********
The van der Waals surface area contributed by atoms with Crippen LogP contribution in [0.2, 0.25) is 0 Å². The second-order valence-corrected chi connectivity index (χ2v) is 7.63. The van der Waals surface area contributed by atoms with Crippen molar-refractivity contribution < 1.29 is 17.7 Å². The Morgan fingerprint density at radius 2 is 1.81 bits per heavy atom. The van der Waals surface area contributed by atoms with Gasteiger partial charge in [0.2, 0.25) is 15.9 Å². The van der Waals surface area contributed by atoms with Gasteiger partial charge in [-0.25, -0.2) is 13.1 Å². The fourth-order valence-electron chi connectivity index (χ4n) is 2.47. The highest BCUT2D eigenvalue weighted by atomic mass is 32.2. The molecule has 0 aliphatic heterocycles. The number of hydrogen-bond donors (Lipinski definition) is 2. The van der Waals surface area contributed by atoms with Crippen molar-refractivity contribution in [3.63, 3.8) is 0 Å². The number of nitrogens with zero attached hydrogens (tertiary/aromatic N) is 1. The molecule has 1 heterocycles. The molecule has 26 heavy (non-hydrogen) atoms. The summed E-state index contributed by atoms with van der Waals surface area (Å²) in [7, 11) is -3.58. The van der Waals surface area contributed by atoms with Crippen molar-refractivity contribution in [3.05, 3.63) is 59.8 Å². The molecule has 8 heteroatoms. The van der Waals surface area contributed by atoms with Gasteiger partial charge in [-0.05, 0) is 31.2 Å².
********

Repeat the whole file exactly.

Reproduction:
The van der Waals surface area contributed by atoms with Crippen LogP contribution in [0.2, 0.25) is 0 Å². The second-order valence-corrected chi connectivity index (χ2v) is 7.63. The van der Waals surface area contributed by atoms with Crippen molar-refractivity contribution < 1.29 is 17.7 Å². The Morgan fingerprint density at radius 2 is 1.81 bits per heavy atom. The van der Waals surface area contributed by atoms with Gasteiger partial charge in [0.2, 0.25) is 15.9 Å². The van der Waals surface area contributed by atoms with Gasteiger partial charge in [-0.25, -0.2) is 13.1 Å². The fourth-order valence-electron chi connectivity index (χ4n) is 2.47. The highest BCUT2D eigenvalue weighted by atomic mass is 32.2. The molecule has 0 aliphatic heterocycles. The number of hydrogen-bond donors (Lipinski definition) is 2. The van der Waals surface area contributed by atoms with Crippen molar-refractivity contribution in [3.63, 3.8) is 0 Å². The number of nitrogens with zero attached hydrogens (tertiary/aromatic N) is 1. The molecule has 1 heterocycles. The molecule has 26 heavy (non-hydrogen) atoms. The summed E-state index contributed by atoms with van der Waals surface area (Å²) in [7, 11) is -3.58. The van der Waals surface area contributed by atoms with Crippen molar-refractivity contribution in [3.05, 3.63) is 59.8 Å². The molecule has 8 heteroatoms. The van der Waals surface area contributed by atoms with Gasteiger partial charge in [-0.05, 0) is 31.2 Å².